531. The representative concluded by saying that, although the United Kingdom still had a long way to go, the recent positive developments that had extended women's opportunities were appreciable.

General observations

532. The Committee thanked the representative for the up-to-date information as well as for the detailed and exhaustive answers to the questions raised by the Committee.

533. Noting that the second periodic report covered the dependent territories of the British Virgin Islands, the Falkland Islands (Malvinas) and the Turks and Caicos Islands, a member asked whether Anguilla and Montserrat had been excluded because of their constitutional status or because it was expected that they would submit their own reports. Furthermore, concerning the dependent territories, it was asked whether they had had a chance to participate in the preparation of the second periodic report or to review it afterwards. One member questioned the assumption regarding sovereignty over the Falkland Islands (Malvinas) given the existence of a dispute concerning it.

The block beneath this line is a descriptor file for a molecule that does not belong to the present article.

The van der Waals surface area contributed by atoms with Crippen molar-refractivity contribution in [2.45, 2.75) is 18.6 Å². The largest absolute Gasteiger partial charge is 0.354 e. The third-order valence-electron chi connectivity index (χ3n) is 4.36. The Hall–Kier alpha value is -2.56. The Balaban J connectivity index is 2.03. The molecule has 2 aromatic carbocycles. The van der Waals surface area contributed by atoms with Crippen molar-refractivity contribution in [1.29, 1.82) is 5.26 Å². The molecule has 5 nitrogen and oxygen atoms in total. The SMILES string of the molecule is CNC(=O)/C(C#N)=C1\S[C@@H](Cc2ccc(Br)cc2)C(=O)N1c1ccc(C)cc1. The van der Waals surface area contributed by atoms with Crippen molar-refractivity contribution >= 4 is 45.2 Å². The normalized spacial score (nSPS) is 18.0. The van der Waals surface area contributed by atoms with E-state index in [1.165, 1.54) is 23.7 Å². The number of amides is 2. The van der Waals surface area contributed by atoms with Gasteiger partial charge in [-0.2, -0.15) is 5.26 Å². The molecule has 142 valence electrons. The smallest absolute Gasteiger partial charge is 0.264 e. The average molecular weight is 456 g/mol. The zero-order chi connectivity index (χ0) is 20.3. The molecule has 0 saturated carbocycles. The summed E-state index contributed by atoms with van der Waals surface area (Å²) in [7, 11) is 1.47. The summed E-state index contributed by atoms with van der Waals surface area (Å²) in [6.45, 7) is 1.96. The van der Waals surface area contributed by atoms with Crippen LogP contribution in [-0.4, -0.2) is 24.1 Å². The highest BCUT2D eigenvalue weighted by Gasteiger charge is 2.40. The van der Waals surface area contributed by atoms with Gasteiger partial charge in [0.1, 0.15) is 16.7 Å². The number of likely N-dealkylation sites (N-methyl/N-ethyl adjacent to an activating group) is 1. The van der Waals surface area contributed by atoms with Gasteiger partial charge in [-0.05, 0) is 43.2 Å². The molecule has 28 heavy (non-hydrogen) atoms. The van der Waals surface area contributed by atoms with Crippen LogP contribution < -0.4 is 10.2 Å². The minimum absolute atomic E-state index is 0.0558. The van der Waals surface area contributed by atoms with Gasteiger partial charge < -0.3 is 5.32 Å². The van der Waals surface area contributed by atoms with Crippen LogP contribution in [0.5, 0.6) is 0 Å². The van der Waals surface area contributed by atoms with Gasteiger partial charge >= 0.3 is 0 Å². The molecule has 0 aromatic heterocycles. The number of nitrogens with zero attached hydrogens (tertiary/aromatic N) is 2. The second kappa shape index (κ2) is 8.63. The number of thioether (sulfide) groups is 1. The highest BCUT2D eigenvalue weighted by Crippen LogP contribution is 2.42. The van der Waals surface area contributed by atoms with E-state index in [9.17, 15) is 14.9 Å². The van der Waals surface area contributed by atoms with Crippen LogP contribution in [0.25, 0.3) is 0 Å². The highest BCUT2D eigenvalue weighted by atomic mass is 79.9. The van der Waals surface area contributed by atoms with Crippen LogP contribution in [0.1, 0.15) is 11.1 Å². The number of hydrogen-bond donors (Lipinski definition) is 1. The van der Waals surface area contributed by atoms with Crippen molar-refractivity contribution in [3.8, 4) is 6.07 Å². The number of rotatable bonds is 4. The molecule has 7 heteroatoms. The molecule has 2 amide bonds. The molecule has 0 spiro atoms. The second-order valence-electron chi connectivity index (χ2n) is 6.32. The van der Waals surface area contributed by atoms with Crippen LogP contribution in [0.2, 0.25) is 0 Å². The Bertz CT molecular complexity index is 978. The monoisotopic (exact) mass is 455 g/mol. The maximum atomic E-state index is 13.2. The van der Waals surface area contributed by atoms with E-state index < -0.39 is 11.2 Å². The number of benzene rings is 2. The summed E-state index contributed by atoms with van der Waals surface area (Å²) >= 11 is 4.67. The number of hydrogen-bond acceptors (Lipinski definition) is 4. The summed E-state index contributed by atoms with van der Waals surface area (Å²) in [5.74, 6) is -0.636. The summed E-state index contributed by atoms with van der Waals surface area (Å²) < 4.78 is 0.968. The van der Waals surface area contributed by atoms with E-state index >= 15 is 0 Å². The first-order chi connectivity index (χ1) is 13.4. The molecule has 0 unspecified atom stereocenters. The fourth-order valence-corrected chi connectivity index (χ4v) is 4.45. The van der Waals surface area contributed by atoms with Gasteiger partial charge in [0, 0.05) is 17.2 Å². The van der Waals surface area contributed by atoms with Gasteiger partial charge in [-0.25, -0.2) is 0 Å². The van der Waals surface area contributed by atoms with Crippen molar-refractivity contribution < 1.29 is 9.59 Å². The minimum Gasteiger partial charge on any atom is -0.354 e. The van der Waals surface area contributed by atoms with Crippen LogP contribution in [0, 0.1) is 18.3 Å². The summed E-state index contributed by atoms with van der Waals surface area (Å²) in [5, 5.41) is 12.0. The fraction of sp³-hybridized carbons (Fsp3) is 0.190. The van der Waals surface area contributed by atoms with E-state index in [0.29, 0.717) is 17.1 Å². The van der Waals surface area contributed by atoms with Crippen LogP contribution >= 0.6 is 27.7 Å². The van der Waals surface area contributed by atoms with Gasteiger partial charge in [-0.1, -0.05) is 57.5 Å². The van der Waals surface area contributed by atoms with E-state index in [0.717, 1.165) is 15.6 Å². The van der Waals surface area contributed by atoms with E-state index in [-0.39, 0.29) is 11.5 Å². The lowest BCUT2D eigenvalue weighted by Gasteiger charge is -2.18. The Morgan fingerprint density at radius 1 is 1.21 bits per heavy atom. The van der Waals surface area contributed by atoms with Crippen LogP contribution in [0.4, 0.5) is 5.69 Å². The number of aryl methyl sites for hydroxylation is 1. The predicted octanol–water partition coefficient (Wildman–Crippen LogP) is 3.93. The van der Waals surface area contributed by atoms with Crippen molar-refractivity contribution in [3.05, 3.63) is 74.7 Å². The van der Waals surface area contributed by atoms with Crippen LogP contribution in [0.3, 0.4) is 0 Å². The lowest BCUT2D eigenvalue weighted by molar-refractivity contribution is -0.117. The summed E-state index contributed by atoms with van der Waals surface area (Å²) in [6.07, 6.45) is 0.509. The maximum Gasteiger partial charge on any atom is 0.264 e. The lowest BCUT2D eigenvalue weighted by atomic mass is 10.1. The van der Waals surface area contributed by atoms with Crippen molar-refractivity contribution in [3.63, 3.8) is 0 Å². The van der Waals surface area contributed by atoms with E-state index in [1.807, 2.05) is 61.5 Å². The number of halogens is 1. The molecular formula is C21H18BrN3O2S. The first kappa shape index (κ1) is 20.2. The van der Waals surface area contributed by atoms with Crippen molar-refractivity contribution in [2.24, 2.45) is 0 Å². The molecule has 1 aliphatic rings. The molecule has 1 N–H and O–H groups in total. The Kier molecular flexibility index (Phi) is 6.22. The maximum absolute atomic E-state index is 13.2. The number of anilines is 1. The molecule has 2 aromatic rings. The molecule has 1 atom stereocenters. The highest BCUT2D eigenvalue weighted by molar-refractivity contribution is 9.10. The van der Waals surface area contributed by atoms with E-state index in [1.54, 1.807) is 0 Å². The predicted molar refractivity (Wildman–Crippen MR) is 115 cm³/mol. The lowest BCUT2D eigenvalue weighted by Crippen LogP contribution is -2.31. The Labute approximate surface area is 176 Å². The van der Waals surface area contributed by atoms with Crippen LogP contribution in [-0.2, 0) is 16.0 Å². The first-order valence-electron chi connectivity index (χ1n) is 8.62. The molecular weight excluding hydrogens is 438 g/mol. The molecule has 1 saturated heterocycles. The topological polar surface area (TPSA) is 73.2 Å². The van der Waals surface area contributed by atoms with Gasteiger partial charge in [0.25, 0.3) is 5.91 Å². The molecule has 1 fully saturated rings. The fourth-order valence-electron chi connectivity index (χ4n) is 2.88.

534. A member asked whether women in Hong Kong were covered by the Convention, in view of the fact that China would resume authority over Hong Kong on 1 July 1997 and that both China and the United Kingdom had ratified the Convention. Another member informed the Committee of the proper procedures in the event of any intention to extend the Convention to Hong Kong during the transitional period before 30 June 1997 or thereafter.

535. The Committee expressed its appreciation for the fact that non-governmental organizations had been consulted both after the initial report had been presented, and before the second periodic report had been prepared, which provided a model for other States parties to follow.

Questions of a general nature